It’s OK, Sarah. The fashion world forgives you for your fibbing. Fashion insiders and fans had held out hope that Burton had been given the commission of a lifetime, as the collaboration would signal that Middleton was stepping out of her more conservative style and toward an aesthetic that was more daring and audacious. It would mean that the bride was taking on the responsibility of representing modern British fashion; it would mean that maybe, just maybe, she was warming to the notion of becoming a style icon.
Her choice of Burton certainly suggests sensitivity to contemporary fashion, but the design of the dress, to which Middleton contributed, is rooted in tradition, not the avant-garde. The gown wasn’t one of a woman aspiring to be a fashion icon, but rather one who was supremely secure in her sense of self.
The label’s founder, the British-born Lee Alexander McQueen, was a working class kid from East London who was renowned for his extravagant designs that were full of dark romance and a passion for British history. He was trained on Savile Row, worked in French couture at Givenchy and established a reputation as one of the most accomplished, emotionally stirring and technically skilled designers of his generation. In 2003, he was made a Commander of the British Empire. He committed suicide last year, at 40, and Burton, his longtime assistant, was elevated to creative director of the brand. His legacy will be celebrated with an exhibition at the Metropolitan Museum of Art’s Costume Institute that opens May 4.
For all the brashness that defined McQueen’s public persona, Burton is a far more reserved personality. Her work for the house has been characterized by the same kind of cutting and tailoring skills that had long defined it. But she brought a softer, gentler aesthetic to it. If Lee McQueen was focused on a woman’s power, Burton is more inclined to highlight her confidence.
Burton also designed the white, cowl-neck column gown worn by maid-of-honor Pippa Middleton, the bride’s sister. And Prince Harry was a splendid mix of military dash and tousled ease. The Irish milliner Philip Treacy must have worked into the wee hours creating the vast array of fanciful hats and fascinators that provided the finishing touches for the ensembles of so many female guests, although notably not Samantha Cameron, wife of prime minister David Cameron. She did not wear a hat of any sort.
Many of the older guests wore the broad-brimmed chapeaux that make one wonder how they manage to navigate the many hugs and kisses that a wedding requires. And pity the poor gentlemen who were seated behind them! The Duchess of Cornwall—Prince William’s stepmother—wore a champagne-colored dress and pale blue and champagne coat with lush embroidery by British designer Anna Valentine, one of her longtime favorites. Prince Charles was, of course, in uniform. He looked gallant. The duchess looked like a very proper British matron.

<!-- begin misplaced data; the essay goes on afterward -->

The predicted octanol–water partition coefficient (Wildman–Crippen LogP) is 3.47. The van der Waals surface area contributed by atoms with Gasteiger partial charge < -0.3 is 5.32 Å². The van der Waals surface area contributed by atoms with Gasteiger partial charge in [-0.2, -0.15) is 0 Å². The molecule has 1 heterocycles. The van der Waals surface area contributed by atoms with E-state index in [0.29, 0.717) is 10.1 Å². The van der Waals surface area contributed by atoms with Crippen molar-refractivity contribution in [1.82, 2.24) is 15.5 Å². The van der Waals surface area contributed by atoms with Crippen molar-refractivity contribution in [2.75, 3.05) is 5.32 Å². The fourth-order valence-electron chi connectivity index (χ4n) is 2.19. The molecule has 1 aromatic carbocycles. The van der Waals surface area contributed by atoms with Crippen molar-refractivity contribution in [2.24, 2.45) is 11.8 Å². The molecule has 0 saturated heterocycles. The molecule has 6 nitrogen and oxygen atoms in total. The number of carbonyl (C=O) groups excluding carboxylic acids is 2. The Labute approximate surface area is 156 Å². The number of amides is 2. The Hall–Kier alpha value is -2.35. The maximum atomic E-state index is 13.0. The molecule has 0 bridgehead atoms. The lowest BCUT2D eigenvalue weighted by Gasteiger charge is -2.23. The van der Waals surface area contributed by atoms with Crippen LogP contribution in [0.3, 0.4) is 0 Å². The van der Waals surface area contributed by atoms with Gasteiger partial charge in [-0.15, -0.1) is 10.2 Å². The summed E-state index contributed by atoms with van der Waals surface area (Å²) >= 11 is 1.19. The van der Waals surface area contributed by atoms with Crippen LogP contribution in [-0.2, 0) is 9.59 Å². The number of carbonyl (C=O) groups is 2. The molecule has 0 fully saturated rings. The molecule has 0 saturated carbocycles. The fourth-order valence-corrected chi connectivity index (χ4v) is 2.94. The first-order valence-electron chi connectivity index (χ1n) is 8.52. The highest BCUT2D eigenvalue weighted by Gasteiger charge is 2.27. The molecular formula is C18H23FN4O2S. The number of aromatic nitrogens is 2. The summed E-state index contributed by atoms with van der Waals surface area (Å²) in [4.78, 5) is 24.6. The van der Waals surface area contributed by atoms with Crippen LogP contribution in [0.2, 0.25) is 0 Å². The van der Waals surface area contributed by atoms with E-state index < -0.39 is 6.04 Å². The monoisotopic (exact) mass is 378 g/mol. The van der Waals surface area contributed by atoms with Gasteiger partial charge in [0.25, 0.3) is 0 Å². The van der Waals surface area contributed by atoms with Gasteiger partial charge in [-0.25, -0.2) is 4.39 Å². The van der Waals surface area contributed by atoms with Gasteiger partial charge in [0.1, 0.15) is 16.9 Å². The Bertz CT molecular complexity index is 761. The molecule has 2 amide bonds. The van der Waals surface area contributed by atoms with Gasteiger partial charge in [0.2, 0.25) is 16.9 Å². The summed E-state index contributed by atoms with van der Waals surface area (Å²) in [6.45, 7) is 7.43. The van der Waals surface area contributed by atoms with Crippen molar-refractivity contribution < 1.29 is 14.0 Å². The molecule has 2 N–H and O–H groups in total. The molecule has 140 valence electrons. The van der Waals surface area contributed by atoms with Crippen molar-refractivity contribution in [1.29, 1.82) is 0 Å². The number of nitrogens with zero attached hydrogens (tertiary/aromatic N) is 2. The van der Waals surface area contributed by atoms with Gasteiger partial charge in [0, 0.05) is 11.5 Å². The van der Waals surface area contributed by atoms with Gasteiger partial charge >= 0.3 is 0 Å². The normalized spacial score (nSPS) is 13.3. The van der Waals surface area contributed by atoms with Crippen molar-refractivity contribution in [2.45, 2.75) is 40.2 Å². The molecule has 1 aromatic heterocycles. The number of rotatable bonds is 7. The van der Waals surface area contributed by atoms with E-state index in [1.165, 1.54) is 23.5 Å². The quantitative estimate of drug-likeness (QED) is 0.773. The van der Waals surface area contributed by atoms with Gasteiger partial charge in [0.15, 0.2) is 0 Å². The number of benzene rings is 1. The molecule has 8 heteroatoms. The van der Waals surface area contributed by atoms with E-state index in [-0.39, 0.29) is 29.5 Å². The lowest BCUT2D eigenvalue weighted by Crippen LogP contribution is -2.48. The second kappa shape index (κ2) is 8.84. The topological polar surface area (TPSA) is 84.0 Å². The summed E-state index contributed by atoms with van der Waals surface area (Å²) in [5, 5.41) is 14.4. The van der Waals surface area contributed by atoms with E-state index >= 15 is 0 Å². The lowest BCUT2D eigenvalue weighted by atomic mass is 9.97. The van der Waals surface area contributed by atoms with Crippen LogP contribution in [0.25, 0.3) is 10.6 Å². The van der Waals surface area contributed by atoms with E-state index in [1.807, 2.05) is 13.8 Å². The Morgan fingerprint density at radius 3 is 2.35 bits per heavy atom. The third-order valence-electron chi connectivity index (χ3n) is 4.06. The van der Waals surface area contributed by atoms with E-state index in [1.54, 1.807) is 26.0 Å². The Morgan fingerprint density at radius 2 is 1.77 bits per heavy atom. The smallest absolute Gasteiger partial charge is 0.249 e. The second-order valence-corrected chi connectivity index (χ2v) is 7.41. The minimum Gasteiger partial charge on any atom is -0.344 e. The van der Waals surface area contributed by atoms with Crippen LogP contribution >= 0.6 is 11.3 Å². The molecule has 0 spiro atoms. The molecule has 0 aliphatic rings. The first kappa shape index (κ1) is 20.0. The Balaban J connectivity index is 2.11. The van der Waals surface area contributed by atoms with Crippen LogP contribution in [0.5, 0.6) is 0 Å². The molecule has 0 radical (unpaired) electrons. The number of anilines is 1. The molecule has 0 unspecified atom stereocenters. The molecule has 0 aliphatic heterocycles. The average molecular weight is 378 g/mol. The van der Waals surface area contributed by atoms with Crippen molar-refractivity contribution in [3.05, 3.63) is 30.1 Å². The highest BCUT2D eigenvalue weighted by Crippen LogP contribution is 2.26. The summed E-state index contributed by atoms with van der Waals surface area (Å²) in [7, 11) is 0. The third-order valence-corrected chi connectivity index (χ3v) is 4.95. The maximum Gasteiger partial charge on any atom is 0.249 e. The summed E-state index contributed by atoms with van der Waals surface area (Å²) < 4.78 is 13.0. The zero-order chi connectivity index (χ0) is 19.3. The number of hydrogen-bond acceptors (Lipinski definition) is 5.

And shall we pause a moment and give the queen her due? She wore an Angela Kelly-designed sunshine yellow dress and coat with a matching hat. She could not have chosen a more optimistic and cheerful ensemble, from the color to the sunburst embroidery at the coat’s neckline. She also pulled out quite serious jewels: Queen Mary’s True Lovers Knot broach. Shall we all say in unison: Aww! And of course, she had her handbag: large, structured, ivory.
Let it be said that no one does old world pomp quite like the British, and the guests expertly played their part in creating a dignified yet extravagant tableau. As far as one could see, there were no eruptions of look-at-me garishness, no flashes of stomach-churning inappropriateness. It wasn’t a flashy Hollywood display of style but rather an example of how discretion and formality can be just as exciting as cleavage and borrowed gowns.
Yet for all of the gilded coaches, the soaring architecture, the trumpets and the squealing crowds, the most striking aspect of the wedding was the wedding party itself, particularly the women. They looked remarkably contemporary and sleek. Their dresses were stylish and memorable. And, of course, the bride’s gown was a true stunner. It was not a designer’s indulgence. It did not play to our culture’s need for grotesque ostentation. It did not overwhelm the woman—the princess—herself.
And with that Herculean act of restraint, Sarah Burton, exceeded all expectations.
Robin Givhan is a special correspondent for style and culture for Newsweek and The Daily Beast. In 1995 she became the fashion editor of The Washington Post where she covered the news, trends and business of the international fashion industry. She contributed to Runway Madness, No Sweat: Fashion, Free Trade and the Rights of Garment Workers , and Thirty Ways of Looking at Hillary: Reflections by Women Writers. She is the author, along with The Washington Post photo staff, of Michelle: Her First Year as First Lady. In 2006, she won the Pulitzer Prize in criticism for her fashion coverage. She lives and works in Washington, D.C.